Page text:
Trends make me cringe. Although I'm a fan of the Backstreet Boys, generally I approve of most fads as much as I like being punched in the nose. The wave of Pokemon, 'N Sync and shudder Britney makes me want to rip my (or better yet, her) hair out. American culture is becoming increasingly artificial and impersonal with the help of these new fads , but my biggest problem with them is that it causes the elements which actually hold some merit to be placed on the same level with the ones that have no depth. But in the midst of the mad crazes emerges the refreshing and original character of Harry Potter, the hero of a 7-book children's series created by British author J.K. Rowling.
Harry Potter mania has been affecting both children and adults alike. While one might wonder what possible appeal a children's book could hold, keep in mind that this is no ordinary juvenile time-absorber, nor are the characters your regular run-of-the-mill folk. Harry Potter is a young wizard with the ability to find adventure wherever he goes, and The Goblet of Fire is most certainly no exception.
In book four, we join Mr. Potter as he prepares for his fourth year at Hogwarts, School of Witchcraft and Wizardry. As with its three predecessors, Goblet opens with Harry at home during summer holiday with his Muggle (non-magic) relatives, the ever-detestable Dursleys. Instead of heading straight to Hogwarts, however, Harry travels to watch the Quidditch World Cup with his best friend Ron Weasley and his family.
Readers should rest assured that although there is a fresh group of characters, the old friends of yore return to play their roles in shaping Harry's adventures. Present yet again are the Weasleys, Hermione Granger, the intelligent witch from a Muggle family, Hogwarts Headmaster Albus Dumbledore, who continues to play a silent but vital role in Harry's life, Harry's nemisis Draco Malfoy and his goons Crabbe and Goyle and Professor Severus Snape, the Potions master who has a strong dislike for Harry. This time around, however, the adventures do not spring from them alone. Hogwarts is joined by two other mysterious wizarding schools, the stylish Beauxbatons and icy Durmstrang in the Triwizard Tournament, in which one champion from each school is sent to compete in the largest competition between the three largest wizarding schools in Europe.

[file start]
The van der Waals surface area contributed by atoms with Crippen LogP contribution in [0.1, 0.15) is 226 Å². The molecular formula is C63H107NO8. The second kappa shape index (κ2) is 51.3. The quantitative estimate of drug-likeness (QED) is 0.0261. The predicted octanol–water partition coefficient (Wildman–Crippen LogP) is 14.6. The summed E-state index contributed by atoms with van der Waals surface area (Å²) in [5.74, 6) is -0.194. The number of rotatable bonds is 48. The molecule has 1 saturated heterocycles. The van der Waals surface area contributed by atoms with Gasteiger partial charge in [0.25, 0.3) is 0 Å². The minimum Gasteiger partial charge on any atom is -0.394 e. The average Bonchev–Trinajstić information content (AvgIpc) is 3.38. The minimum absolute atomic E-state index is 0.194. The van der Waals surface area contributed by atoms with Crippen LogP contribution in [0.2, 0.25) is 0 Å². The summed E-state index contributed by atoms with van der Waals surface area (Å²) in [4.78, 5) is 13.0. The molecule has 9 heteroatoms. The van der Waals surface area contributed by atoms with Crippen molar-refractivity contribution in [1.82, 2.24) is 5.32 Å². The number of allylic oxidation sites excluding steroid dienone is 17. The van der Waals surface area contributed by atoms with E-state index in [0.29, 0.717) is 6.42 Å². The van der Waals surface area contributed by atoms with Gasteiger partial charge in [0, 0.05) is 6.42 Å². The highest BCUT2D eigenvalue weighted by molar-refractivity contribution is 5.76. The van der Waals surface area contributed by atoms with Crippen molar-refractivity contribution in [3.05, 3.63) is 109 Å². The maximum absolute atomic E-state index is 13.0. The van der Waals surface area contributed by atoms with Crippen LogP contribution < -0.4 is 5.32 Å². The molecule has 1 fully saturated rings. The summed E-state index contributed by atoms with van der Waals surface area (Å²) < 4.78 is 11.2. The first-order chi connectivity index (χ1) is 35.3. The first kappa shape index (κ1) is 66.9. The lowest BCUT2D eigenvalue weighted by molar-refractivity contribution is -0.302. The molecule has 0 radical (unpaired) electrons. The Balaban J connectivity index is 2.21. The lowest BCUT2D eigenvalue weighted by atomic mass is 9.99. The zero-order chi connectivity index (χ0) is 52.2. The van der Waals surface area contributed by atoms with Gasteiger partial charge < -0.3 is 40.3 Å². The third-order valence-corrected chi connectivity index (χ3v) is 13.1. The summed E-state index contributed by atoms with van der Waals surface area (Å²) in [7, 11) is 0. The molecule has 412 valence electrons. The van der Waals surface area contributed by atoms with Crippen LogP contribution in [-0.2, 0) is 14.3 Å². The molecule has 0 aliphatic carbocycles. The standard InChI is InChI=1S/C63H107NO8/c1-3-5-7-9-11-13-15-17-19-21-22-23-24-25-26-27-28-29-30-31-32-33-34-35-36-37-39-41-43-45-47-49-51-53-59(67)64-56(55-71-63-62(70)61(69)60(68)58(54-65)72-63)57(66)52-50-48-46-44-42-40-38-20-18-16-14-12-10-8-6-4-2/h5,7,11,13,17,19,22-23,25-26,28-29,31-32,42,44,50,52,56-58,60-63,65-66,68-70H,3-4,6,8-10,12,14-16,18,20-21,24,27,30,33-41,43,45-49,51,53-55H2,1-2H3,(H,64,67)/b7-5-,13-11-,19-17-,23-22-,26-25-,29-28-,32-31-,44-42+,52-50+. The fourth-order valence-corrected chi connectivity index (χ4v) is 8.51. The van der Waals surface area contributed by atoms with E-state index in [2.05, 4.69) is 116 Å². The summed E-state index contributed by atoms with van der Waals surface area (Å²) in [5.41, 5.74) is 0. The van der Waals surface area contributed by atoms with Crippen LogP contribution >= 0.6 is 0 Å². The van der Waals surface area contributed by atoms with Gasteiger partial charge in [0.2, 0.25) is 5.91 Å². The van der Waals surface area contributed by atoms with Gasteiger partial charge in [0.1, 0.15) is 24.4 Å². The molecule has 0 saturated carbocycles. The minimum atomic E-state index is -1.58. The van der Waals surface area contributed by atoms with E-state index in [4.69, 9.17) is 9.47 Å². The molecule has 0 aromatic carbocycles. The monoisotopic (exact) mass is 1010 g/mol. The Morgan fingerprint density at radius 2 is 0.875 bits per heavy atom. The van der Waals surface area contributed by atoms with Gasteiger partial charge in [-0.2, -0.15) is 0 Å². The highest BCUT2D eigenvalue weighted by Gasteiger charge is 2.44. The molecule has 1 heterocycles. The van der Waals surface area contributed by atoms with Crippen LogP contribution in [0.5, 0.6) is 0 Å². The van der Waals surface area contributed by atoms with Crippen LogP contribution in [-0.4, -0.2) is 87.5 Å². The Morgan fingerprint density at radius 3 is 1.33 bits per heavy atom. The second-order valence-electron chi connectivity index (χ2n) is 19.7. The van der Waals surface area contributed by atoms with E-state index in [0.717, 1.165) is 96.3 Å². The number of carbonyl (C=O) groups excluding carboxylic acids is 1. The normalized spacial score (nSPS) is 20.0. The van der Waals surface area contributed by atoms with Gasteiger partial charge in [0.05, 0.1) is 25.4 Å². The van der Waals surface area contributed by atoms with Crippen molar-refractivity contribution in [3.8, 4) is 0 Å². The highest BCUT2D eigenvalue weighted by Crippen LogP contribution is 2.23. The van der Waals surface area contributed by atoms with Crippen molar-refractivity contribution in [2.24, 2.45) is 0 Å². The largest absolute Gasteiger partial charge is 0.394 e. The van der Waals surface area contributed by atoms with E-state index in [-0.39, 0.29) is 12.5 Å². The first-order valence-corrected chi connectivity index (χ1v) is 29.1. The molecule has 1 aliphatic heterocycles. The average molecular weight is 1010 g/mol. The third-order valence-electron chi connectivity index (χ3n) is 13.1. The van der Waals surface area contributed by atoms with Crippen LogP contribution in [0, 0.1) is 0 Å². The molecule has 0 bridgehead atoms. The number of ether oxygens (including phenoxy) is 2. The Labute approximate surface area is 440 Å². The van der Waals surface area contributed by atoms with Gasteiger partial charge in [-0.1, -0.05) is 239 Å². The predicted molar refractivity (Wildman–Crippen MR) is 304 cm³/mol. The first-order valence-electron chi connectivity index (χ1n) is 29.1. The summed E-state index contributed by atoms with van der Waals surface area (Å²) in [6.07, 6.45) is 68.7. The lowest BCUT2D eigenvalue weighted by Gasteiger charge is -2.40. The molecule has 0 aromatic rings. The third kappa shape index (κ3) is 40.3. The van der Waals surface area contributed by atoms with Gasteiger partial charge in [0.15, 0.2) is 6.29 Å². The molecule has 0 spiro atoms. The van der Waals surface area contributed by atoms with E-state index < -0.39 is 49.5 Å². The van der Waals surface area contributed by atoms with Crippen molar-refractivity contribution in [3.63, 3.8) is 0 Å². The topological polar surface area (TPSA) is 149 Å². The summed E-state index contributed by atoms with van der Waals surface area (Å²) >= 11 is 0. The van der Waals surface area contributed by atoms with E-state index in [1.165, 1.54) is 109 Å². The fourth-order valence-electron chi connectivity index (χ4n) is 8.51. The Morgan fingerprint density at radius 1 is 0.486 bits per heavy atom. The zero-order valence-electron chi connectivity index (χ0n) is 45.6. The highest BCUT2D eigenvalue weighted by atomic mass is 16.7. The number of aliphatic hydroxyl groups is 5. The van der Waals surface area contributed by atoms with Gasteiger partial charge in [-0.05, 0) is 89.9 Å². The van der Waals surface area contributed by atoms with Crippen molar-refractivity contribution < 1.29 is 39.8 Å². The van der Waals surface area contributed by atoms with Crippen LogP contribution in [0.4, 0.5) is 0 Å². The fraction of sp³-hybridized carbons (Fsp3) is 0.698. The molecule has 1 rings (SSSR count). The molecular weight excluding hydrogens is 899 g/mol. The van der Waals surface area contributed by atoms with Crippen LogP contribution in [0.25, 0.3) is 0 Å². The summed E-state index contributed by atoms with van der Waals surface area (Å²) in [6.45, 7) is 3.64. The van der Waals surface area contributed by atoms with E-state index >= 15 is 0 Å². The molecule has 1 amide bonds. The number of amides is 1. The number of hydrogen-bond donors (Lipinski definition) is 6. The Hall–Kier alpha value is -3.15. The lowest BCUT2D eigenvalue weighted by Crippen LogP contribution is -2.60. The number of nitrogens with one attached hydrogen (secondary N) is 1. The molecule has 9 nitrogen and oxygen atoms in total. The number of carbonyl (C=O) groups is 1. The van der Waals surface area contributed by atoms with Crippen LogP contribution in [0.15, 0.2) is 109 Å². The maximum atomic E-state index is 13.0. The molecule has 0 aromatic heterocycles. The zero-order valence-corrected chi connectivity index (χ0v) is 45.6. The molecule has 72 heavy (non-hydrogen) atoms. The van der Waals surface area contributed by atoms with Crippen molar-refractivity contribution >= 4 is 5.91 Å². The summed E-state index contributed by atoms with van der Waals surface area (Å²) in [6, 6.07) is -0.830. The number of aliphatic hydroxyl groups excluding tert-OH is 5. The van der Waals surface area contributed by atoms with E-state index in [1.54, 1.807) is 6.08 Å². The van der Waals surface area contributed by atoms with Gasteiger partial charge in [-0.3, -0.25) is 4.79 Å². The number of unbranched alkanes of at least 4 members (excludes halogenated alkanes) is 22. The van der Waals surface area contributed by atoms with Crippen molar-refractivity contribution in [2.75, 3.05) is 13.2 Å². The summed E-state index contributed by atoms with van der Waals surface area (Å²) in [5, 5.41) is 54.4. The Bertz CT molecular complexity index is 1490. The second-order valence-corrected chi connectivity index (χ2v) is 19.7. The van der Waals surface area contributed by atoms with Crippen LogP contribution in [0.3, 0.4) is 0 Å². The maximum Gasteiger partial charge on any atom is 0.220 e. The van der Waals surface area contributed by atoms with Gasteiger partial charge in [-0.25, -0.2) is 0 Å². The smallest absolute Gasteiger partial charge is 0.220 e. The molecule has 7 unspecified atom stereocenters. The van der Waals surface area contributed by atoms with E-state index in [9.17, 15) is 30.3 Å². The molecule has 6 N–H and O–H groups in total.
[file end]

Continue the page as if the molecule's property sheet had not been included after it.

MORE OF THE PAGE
To give away any more of the plot would be depriving the readers of the endless twists and turns which distinguish any piece of writing sprung from Rowling's golden pen. Although she continues with her usual light-hearted course of events, as forewarned, book four unleashes a darker, more sinister side of Harry Potter's world, demonstrating that not only is our hero older, but the influence of "You-Know-Who," Harry's other nemesis, is growing stronger. The enemies are becoming more ruthless, and a fairly important character perishes.
However, along with the grim aspects come the funny and the laughable. Harry's coming-of-age, in the midst of the pivotal events, do not go neglected by Rowling. Harry goes on his first date, Ron develops his first crush and Hermione finds herself as the object of someone's affection.
Rowling is splendid with her use of language, with her British background providing a different taste in tone and wit for its American readers. She has an uncanny talent of tying all the rather confusing facts together and giving the plot a complete 180. Her readers are also treated to a view of the wizard universe outside Hogwarts, which undoubtedly will lead into the next three promised books in the series.
As for Harry Potter himself, he hasn't grown the slightest bit dull or boring with another year behind him. On the contrary, every new adventure he embarks upon seems to surpass his previous ones. There is no such thing as "magic of the moment" with Harry Potter. Because unlike all the other trends, ladies and gentlemen, he's here to stay.